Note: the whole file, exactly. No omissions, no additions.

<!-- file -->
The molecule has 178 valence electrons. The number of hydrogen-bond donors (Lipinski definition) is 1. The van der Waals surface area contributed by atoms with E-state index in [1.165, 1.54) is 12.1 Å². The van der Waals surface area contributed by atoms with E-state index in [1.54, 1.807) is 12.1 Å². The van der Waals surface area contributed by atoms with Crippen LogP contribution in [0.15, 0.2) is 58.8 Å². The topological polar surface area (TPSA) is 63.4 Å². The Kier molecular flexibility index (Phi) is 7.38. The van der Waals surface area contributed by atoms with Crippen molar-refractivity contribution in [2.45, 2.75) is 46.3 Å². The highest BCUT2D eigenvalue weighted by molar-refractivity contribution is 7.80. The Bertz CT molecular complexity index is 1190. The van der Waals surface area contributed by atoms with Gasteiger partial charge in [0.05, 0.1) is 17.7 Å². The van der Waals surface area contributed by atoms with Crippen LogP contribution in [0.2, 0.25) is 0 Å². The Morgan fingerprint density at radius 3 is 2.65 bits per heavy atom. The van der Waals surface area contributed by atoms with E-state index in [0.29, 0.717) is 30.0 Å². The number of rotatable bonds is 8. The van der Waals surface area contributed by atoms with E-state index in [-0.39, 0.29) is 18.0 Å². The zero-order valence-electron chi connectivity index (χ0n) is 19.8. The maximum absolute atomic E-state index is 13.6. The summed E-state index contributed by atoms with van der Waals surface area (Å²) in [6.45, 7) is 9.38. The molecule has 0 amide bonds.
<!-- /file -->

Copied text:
The molecule has 178 valence electrons. The number of hydrogen-bond donors (Lipinski definition) is 1. The van der Waals surface area contributed by atoms with E-state index in [1.165, 1.54) is 12.1 Å². The van der Waals surface area contributed by atoms with E-state index in [1.54, 1.807) is 12.1 Å². The van der Waals surface area contributed by atoms with Crippen LogP contribution in [0.15, 0.2) is 58.8 Å². The topological polar surface area (TPSA) is 63.4 Å². The Kier molecular flexibility index (Phi) is 7.38. The van der Waals surface area contributed by atoms with Crippen molar-refractivity contribution in [2.45, 2.75) is 46.3 Å². The highest BCUT2D eigenvalue weighted by molar-refractivity contribution is 7.80. The Bertz CT molecular complexity index is 1190. The van der Waals surface area contributed by atoms with Gasteiger partial charge in [0.05, 0.1) is 17.7 Å². The van der Waals surface area contributed by atoms with Crippen LogP contribution in [0.2, 0.25) is 0 Å². The Morgan fingerprint density at radius 3 is 2.65 bits per heavy atom. The van der Waals surface area contributed by atoms with E-state index in [0.29, 0.717) is 30.0 Å². The number of rotatable bonds is 8. The van der Waals surface area contributed by atoms with E-state index in [-0.39, 0.29) is 18.0 Å². The zero-order valence-electron chi connectivity index (χ0n) is 19.8. The maximum absolute atomic E-state index is 13.6. The summed E-state index contributed by atoms with van der Waals surface area (Å²) in [6.45, 7) is 9.38. The molecule has 0 amide bonds.